Often when a child is obese, the entire family is in need of a change of lifestyle.
“In the case of severely obese children, at least one of the parents is usually also severely obese. Genes contribute to weight, but they rarely make anyone obese. Rather, they tend to influence our appetite, enjoyment of food, and activeness of lifestyle.”
The treatment of obesity is best begun early: the younger a person is when treatment begins, the better and more permanent the results. Jääskeläinen’s research group has compared the outcomes of obesity treatment in specialised health care in children who were both under and over 10 years of age.
“In children under 10 years of age, their age-adjusted BMI reduced and this reduction persisted in our three-year follow-up. Treatment begun later helped to slow down weight gain, but in the long term, the children's weight nevertheless increased.”
According to Jääskeläinen, treatment in younger children tends to be more successful because their obesity-promoting lifestyle habits aren’t rooted too deep yet, and parents still have good control over their child’s life.
“Later, children and adolescents make more independent choices about what they eat and how they exercise, and parents play a smaller role.”
In the treatment of obesity, it is not usually realistic to strive for normal weight, and weight loss isn’t often even necessary in children who are still growing.
“If we can achieve a moderate reduction in the age-adjusted BMI, we’ll also see positive changes in glucose and lipid metabolism. This requires that the child’s weight in kilograms increases only slightly as they grow.”
In adolescents, the treatment of obesity calls for particular sensitivity.
“Adolescence in general is a sensitive time, and adolescents tend to compare themselves to others and to ideals from the media. Many have also been hurt by ‘well-intended’ comments from friends or relatives. When discussing the well-being and possible treatment of an adolescent, their viewpoints must be taken into serious consideration.”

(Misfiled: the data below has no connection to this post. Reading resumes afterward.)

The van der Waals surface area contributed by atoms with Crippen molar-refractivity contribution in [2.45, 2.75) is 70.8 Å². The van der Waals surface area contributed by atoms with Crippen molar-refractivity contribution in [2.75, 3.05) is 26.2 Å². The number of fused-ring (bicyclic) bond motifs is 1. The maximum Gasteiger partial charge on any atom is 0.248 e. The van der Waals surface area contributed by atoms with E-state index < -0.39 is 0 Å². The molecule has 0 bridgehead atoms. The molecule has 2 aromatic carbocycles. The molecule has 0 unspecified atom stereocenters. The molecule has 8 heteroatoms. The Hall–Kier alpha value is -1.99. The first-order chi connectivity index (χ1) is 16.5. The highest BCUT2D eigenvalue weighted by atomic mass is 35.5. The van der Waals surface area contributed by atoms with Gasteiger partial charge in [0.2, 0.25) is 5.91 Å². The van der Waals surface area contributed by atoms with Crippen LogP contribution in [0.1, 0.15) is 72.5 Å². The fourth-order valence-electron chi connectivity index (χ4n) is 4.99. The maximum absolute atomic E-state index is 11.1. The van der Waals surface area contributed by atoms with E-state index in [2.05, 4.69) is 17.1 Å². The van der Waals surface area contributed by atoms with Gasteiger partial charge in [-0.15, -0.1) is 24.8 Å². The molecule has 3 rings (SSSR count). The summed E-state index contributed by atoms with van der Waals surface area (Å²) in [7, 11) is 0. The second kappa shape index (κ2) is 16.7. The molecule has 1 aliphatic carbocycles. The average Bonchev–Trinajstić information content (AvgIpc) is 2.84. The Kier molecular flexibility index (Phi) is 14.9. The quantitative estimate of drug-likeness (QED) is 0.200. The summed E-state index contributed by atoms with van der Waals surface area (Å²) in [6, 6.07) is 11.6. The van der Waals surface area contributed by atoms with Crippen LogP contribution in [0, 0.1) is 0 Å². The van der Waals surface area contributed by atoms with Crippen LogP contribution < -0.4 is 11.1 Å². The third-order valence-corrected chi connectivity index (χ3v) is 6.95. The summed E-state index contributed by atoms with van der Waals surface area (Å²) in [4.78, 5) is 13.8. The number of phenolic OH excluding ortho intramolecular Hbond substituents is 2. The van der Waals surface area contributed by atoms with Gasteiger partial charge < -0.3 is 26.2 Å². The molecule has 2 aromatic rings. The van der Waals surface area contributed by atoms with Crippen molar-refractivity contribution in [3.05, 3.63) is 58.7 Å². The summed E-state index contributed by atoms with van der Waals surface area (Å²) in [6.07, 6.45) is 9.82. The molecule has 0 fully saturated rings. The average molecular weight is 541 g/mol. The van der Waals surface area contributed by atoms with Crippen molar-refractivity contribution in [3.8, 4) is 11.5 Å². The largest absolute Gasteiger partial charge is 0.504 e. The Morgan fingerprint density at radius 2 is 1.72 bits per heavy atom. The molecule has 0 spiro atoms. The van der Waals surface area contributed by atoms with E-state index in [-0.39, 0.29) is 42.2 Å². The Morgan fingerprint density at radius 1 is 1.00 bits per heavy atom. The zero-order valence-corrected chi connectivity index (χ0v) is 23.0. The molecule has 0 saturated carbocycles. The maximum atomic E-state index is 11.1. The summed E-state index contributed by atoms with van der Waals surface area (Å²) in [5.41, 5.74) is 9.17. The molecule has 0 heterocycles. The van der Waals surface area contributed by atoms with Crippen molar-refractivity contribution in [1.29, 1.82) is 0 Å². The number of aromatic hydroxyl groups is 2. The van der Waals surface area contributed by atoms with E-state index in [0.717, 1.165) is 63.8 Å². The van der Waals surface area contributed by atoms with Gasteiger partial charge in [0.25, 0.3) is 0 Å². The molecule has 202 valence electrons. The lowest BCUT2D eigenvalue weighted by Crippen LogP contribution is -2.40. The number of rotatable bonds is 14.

Almost one in three obese adolescents is suffering from a diagnosable psychological disorder, such as depression or attention-deficit hyperactivity disorder, which can make it difficult to control one's eating.
“Finding the right time to start a lifestyle-changing treatment is something we have to think about. If an adolescent is having difficulties or there is a crisis in the family, psychological support must come first.”
According to Jääskeläinen, the treatment of obesity in children and adolescents should at least include an opportunity to see a psychologist or a psychiatrist. The patient is treated by a multi-professional team that also includes a physical therapist and a nutritionist, or at least a nurse who has been trained in weight management.
“The role of the physician in this team is to support the initiation of the treatment, exclude the possibility of rare obesity-causing illnesses, and chart any possible comorbidities and treatments they require.”